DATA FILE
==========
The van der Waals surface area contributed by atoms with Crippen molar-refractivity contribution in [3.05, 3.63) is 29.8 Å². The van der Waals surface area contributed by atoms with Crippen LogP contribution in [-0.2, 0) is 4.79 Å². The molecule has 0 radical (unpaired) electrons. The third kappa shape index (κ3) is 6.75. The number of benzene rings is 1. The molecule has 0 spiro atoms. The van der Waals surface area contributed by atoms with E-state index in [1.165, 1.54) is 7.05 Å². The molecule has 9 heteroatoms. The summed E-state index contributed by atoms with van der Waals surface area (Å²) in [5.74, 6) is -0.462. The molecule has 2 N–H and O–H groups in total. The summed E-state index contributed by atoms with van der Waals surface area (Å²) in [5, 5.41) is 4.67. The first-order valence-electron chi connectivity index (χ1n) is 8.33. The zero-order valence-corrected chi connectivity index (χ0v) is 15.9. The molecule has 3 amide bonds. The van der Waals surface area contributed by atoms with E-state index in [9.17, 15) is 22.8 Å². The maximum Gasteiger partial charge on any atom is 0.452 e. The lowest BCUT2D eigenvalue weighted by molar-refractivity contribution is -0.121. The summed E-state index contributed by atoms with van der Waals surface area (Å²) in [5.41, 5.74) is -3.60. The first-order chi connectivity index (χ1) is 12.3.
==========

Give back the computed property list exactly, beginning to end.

The van der Waals surface area contributed by atoms with Crippen molar-refractivity contribution in [3.05, 3.63) is 29.8 Å². The van der Waals surface area contributed by atoms with Crippen LogP contribution in [-0.2, 0) is 4.79 Å². The molecule has 0 radical (unpaired) electrons. The third kappa shape index (κ3) is 6.75. The number of benzene rings is 1. The molecule has 0 spiro atoms. The van der Waals surface area contributed by atoms with E-state index in [1.165, 1.54) is 7.05 Å². The molecule has 9 heteroatoms. The summed E-state index contributed by atoms with van der Waals surface area (Å²) in [5.74, 6) is -0.462. The molecule has 2 N–H and O–H groups in total. The summed E-state index contributed by atoms with van der Waals surface area (Å²) in [5, 5.41) is 4.67. The first-order valence-electron chi connectivity index (χ1n) is 8.33. The zero-order valence-corrected chi connectivity index (χ0v) is 15.9. The molecule has 3 amide bonds. The van der Waals surface area contributed by atoms with E-state index in [9.17, 15) is 22.8 Å². The maximum Gasteiger partial charge on any atom is 0.452 e. The lowest BCUT2D eigenvalue weighted by molar-refractivity contribution is -0.121. The summed E-state index contributed by atoms with van der Waals surface area (Å²) in [5.41, 5.74) is -3.60. The first-order chi connectivity index (χ1) is 12.3.